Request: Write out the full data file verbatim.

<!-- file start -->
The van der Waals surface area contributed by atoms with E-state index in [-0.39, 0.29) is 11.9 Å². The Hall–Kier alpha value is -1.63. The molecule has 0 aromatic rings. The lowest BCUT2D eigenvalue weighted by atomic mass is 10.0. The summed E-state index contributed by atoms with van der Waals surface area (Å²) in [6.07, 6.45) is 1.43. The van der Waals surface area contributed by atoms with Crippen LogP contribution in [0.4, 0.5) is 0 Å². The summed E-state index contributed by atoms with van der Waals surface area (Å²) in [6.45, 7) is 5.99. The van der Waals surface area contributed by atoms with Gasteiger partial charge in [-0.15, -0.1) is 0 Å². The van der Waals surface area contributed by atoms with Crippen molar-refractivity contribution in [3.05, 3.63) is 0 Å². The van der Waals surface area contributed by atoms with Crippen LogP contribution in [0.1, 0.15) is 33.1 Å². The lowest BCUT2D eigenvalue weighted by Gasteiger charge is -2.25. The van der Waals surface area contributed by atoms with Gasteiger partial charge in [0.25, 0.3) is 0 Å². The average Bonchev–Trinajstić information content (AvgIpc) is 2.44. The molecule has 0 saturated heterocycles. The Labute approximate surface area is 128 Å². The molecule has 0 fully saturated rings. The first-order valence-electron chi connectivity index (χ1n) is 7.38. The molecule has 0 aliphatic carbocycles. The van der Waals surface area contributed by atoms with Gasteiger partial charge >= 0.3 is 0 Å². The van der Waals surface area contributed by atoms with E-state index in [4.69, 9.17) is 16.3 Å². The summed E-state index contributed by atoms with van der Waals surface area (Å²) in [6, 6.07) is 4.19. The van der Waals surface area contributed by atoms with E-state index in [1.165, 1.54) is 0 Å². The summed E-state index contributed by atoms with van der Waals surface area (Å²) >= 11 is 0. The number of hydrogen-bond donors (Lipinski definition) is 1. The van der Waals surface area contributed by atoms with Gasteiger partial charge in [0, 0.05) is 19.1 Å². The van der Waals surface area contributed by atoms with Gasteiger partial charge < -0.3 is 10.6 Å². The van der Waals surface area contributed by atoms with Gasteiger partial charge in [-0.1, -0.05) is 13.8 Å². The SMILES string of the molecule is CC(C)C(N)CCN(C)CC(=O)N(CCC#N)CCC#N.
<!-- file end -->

The van der Waals surface area contributed by atoms with E-state index in [-0.39, 0.29) is 11.9 Å². The Hall–Kier alpha value is -1.63. The molecule has 0 aromatic rings. The lowest BCUT2D eigenvalue weighted by atomic mass is 10.0. The summed E-state index contributed by atoms with van der Waals surface area (Å²) in [6.07, 6.45) is 1.43. The van der Waals surface area contributed by atoms with Crippen LogP contribution in [0.4, 0.5) is 0 Å². The summed E-state index contributed by atoms with van der Waals surface area (Å²) in [6.45, 7) is 5.99. The van der Waals surface area contributed by atoms with Gasteiger partial charge in [-0.15, -0.1) is 0 Å². The van der Waals surface area contributed by atoms with Crippen molar-refractivity contribution in [3.05, 3.63) is 0 Å². The van der Waals surface area contributed by atoms with Crippen LogP contribution in [0.1, 0.15) is 33.1 Å². The lowest BCUT2D eigenvalue weighted by Gasteiger charge is -2.25. The van der Waals surface area contributed by atoms with Gasteiger partial charge in [0.25, 0.3) is 0 Å². The average Bonchev–Trinajstić information content (AvgIpc) is 2.44. The molecule has 0 saturated heterocycles. The Labute approximate surface area is 128 Å². The molecule has 0 fully saturated rings. The first-order valence-electron chi connectivity index (χ1n) is 7.38. The molecule has 0 aliphatic carbocycles. The van der Waals surface area contributed by atoms with Gasteiger partial charge >= 0.3 is 0 Å². The van der Waals surface area contributed by atoms with E-state index in [4.69, 9.17) is 16.3 Å². The summed E-state index contributed by atoms with van der Waals surface area (Å²) in [6, 6.07) is 4.19. The van der Waals surface area contributed by atoms with E-state index in [1.165, 1.54) is 0 Å². The summed E-state index contributed by atoms with van der Waals surface area (Å²) >= 11 is 0. The number of hydrogen-bond donors (Lipinski definition) is 1. The van der Waals surface area contributed by atoms with Gasteiger partial charge in [0, 0.05) is 19.1 Å². The van der Waals surface area contributed by atoms with Gasteiger partial charge < -0.3 is 10.6 Å². The van der Waals surface area contributed by atoms with Gasteiger partial charge in [-0.1, -0.05) is 13.8 Å². The SMILES string of the molecule is CC(C)C(N)CCN(C)CC(=O)N(CCC#N)CCC#N.